SADLY, angrily, Europe is moving towards a “new normal”. It’s a traumatic time of terrorist carnage in stadiums, concert halls and restaurants, shoot-outs between terrorists and policemen and increased security and surveillance.
The new era is not proving pleasant for any one. But it is becoming even more difficult for the continent’s Muslim communities and the hundreds of thousands of refugees, mainly from the Middle East, Africa and Afghanistan, now making their way to Europe.
It will get worse. Like it or not — want it or not — Europe’s already-grim view of Islam and Muslims is becoming even grimmer.
Reports that one of the terrorists involved in the massacre in Paris had a Syrian passport and had entered Europe pretending to be an asylum seeker have not been fully confirmed. But that has not stopped the EU’s increasingly popular Far Right parties from demanding a clampdown on those seeking safe haven in Europe.
And it’s not just the newcomers who will be hit by Europe’s darker anti-Muslim mood. The massacre in Paris also threatens to turn back the clock in the slow and painful process of integration for many of Europe’s 20 million-strong Muslim minority.
European Muslims and those who believe in a multicultural and multifaith Europe are hoping to stop the toxic fallout from the Paris massacre. But they face a tough task.
According to Europol, the EU’s crime-fighting agency terrorist attacks by the self-styled Islamic State are going to continue. After the Paris atrocities, it is reasonable to assume “without any recourse to exaggeration, that further attacks are likely”, Rob Wainwright, Europol director has warned.
Like many others, Wainwright has called for better intelligence-sharing between crime- and terrorism-fighting agencies, noting links between the IS and the organised underworld.
But in just a few days, the many freedoms we have taken for granted for so long, including the seamless travel between countries under the EU’s “Schengen accord”, are giving way to reinstated border controls, passport checks and frontier police.
True, French President Francois Hollande has said his country will take in 30,000 Syrian refugees despite allegations that one of them from a previous batch may have been involved in the Paris attacks.
Life should resume fully, Hollande told a gathering of the country’s mayors, adding: “What would France be without its museums, terraces, concerts and sports competitions? France should remain as it is. Our duty is to carry on with our lives.”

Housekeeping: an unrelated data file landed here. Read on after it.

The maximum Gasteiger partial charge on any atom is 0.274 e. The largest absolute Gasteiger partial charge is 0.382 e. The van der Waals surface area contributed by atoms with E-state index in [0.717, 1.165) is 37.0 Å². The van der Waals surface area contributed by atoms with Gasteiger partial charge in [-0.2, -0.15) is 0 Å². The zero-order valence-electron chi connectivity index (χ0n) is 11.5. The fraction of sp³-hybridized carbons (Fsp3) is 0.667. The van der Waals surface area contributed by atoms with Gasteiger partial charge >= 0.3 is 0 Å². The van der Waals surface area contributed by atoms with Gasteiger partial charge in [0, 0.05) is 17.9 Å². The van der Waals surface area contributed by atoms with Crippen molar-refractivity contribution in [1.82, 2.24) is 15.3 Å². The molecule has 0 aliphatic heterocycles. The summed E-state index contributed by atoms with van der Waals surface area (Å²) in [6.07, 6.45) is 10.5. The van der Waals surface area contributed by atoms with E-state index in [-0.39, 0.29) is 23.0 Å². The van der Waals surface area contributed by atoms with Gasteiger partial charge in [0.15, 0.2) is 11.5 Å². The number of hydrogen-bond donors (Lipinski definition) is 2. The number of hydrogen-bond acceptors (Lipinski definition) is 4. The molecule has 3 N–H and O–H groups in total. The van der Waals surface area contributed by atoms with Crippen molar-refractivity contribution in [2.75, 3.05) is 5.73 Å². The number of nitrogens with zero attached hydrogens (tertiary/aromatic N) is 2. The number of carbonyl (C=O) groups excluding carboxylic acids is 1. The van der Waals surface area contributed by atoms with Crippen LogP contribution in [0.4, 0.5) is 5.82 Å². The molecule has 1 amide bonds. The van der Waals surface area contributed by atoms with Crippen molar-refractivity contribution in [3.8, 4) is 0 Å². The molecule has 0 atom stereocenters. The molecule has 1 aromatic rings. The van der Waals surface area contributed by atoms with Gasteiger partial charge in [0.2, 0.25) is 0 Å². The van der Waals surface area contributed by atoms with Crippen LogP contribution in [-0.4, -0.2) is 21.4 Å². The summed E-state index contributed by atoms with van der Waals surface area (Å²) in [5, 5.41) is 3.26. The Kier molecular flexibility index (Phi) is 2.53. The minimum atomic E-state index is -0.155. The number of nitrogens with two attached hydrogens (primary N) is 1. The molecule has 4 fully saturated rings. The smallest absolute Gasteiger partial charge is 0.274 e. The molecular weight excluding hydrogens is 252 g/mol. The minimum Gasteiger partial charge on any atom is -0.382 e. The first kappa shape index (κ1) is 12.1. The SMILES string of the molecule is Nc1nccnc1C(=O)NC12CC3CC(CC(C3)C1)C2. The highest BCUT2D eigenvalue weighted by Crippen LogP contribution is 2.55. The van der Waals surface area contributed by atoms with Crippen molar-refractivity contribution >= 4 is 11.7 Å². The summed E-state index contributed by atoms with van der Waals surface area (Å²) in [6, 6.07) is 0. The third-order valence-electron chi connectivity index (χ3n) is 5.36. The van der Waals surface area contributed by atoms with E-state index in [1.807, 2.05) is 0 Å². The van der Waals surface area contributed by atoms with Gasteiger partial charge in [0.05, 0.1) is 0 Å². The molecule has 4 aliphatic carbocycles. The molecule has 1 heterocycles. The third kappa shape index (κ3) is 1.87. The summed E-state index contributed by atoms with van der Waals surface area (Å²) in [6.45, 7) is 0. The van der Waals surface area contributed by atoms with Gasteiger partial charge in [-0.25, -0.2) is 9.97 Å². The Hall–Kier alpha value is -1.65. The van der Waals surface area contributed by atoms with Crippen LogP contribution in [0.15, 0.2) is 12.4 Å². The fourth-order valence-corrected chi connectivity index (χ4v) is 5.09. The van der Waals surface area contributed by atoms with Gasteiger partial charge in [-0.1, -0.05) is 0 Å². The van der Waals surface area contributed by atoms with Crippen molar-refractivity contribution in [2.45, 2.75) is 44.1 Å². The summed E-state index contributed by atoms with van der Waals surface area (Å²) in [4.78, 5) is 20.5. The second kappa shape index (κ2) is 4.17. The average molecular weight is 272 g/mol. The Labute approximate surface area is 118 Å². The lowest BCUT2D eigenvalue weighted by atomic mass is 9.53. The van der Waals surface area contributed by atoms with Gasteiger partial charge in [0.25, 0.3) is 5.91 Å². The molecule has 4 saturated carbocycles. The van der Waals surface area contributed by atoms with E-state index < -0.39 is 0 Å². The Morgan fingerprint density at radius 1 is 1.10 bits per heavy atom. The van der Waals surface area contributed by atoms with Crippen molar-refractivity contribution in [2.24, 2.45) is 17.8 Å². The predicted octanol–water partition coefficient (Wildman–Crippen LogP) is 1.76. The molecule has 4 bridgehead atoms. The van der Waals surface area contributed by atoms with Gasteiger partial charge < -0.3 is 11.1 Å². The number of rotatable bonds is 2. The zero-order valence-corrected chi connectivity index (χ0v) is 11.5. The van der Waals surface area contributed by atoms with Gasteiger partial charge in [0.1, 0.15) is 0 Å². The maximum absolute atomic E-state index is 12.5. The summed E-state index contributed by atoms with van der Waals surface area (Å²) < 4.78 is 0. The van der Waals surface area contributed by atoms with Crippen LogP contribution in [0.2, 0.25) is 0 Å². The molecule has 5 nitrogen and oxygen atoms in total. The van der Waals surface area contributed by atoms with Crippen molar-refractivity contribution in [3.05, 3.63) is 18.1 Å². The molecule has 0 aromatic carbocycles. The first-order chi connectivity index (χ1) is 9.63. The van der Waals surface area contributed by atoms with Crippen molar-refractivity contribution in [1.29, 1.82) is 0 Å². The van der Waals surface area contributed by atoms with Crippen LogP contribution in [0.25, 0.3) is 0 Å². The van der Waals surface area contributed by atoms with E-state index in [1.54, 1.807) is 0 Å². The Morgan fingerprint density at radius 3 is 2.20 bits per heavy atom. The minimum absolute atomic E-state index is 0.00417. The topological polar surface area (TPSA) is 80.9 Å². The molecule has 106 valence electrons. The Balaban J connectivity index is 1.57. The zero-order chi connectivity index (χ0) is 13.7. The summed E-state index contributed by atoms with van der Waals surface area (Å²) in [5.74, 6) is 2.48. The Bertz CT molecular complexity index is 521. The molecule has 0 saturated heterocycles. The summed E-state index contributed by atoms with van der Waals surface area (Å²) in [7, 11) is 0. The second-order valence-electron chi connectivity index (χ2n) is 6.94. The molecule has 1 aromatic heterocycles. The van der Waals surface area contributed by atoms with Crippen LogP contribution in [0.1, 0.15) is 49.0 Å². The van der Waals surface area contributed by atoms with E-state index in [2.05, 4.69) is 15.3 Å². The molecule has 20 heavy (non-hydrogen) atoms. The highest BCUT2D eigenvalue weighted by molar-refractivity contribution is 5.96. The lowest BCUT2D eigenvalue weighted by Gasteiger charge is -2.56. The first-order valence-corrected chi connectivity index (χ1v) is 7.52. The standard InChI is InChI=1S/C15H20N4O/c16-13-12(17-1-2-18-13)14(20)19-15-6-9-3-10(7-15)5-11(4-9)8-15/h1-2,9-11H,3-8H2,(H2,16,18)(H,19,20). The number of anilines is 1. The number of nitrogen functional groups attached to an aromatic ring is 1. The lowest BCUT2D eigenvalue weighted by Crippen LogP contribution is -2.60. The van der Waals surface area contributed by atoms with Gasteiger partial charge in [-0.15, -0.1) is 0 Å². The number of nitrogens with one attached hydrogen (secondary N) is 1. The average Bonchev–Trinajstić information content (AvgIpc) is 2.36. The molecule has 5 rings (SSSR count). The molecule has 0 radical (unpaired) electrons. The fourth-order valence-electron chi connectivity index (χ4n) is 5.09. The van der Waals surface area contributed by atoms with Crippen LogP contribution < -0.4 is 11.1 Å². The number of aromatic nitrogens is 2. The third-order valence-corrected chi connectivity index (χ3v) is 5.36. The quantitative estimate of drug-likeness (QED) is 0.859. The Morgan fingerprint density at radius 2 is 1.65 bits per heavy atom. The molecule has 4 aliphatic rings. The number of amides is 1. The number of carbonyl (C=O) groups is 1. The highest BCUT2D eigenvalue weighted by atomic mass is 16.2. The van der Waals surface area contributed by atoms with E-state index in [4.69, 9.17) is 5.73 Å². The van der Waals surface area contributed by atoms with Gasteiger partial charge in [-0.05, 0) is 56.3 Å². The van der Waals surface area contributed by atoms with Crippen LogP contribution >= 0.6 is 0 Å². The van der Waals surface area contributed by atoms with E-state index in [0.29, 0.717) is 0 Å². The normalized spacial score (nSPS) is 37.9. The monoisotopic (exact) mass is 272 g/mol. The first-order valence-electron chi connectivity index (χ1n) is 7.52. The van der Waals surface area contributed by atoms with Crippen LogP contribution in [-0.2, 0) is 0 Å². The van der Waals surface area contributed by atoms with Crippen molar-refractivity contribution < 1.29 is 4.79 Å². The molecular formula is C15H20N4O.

“We have to reinforce our borders while remaining true to our values,” he said.
Equally strongly, European Commission President Jean-Claude has warned that attackers in Paris and Middle East refugees should not be mixed up. Juncker has called on EU governments — especially in eastern Europe — not to reject people who are fleeing from the same terror that shocked the French capital on Nov 13.
“Those who organised these attacks [in Paris] and those that perpetrated them are exactly those that the refugees are fleeing and not the opposite,” Juncker said.
“The one responsible for the attacks in Paris ... he is a criminal and not a refugee and not an asylum seeker,” Juncker added, saying there is no reason for Europe to change its refugee policy.
So far, German Chancellor Angela Merkel is also standing by her open-arms policy after the attacks, despite growing political pressure from her coalition allies in recent weeks to seal the border. Germany is a favourite destination of refugees, with 800,000 expected this year.
But many Europeans — and not just those on are Far Right — are not convinced of the need to keep Europe’s doors open.
Poland’s new Europe minister, Konrad Szymanski has said “no” to accepting its share of an EU-wide relocation of refugees while Slovak Prime Minister Robert Fico, whose country is to challenge the refugees relocation plan in court, has warned of “enormous security risks linked to migration”.
French National Front leader, Marine Le Pen, British Independent Party head, Nigel Farage and Dutch Freedom Party founder, Geert Wilders, are among the politicians making headlines and gaining more followers as they demand the power to limit whom to let in and what rights to extend them.
Hungarian leader Viktor Orban has also used the attacks in Paris to justify erecting fences on Hungary’s Serbian and Croatian borders to stem the flow of people.
Here in the usually quiet Brussels, Molenbeek, one of the 19 municipalities of the Brussels metropolitan area, has gained international notoriety as the “Jihadi capital” of Europe.
Many of the terrorists involved in recent attacks are believed to have either lived in Molenbeek or bought guns in the district. Islamic extremism has also become a subject of much concern in Belgium because over 440 Belgian citizens who have travelled to fight in the Syrian civil war. Belgian Prime Minister Charles Michel has said his government will introduce laws to jail “foreign fighters” returning from Syria, ban hate preachers and close down unregistered mosques. Those who say the IS wants to destroy Europe’s values of tolerance, inclusion and diversity are right. Their attacks target places where Europeans of all cultures, colour and religion meet to watch football, eat, drink and listen to music. Muslims are among those tragically murdered in Paris — and before that in London and Madrid. And there are Muslims in the security forces which engage in battle with the terrorists. As Europe enters a new, darker period, these are facts worth remembering and highlighting.
The writer is Dawn’s correspondent in Brussels.
Published in Dawn, November 21st, 2015